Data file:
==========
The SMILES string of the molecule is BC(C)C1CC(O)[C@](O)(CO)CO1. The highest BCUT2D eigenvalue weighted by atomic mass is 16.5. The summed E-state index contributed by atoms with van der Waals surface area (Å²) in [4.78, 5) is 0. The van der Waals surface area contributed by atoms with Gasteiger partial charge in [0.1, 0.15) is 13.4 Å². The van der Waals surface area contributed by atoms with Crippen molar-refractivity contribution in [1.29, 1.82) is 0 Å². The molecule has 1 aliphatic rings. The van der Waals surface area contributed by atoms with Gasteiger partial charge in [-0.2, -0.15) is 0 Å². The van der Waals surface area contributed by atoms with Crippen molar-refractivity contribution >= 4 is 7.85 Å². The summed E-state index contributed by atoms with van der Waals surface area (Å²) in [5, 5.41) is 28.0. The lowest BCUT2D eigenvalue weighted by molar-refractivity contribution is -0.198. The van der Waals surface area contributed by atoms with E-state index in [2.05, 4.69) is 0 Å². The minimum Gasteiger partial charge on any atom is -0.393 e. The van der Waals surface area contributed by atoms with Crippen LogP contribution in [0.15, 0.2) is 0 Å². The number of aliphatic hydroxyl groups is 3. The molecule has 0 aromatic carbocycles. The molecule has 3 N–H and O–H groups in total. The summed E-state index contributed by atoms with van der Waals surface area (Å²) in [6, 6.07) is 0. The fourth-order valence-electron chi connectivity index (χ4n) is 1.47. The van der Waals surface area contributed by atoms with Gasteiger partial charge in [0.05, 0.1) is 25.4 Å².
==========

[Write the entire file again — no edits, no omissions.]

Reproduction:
The SMILES string of the molecule is BC(C)C1CC(O)[C@](O)(CO)CO1. The highest BCUT2D eigenvalue weighted by atomic mass is 16.5. The summed E-state index contributed by atoms with van der Waals surface area (Å²) in [4.78, 5) is 0. The van der Waals surface area contributed by atoms with Gasteiger partial charge in [0.1, 0.15) is 13.4 Å². The van der Waals surface area contributed by atoms with Crippen molar-refractivity contribution in [1.29, 1.82) is 0 Å². The molecule has 1 aliphatic rings. The van der Waals surface area contributed by atoms with Gasteiger partial charge in [-0.2, -0.15) is 0 Å². The van der Waals surface area contributed by atoms with Crippen molar-refractivity contribution >= 4 is 7.85 Å². The summed E-state index contributed by atoms with van der Waals surface area (Å²) in [5, 5.41) is 28.0. The lowest BCUT2D eigenvalue weighted by molar-refractivity contribution is -0.198. The van der Waals surface area contributed by atoms with E-state index in [2.05, 4.69) is 0 Å². The minimum Gasteiger partial charge on any atom is -0.393 e. The van der Waals surface area contributed by atoms with Crippen LogP contribution in [0.15, 0.2) is 0 Å². The number of aliphatic hydroxyl groups is 3. The molecule has 0 aromatic carbocycles. The molecule has 3 N–H and O–H groups in total. The summed E-state index contributed by atoms with van der Waals surface area (Å²) in [6, 6.07) is 0. The fourth-order valence-electron chi connectivity index (χ4n) is 1.47. The van der Waals surface area contributed by atoms with Gasteiger partial charge in [0.05, 0.1) is 25.4 Å².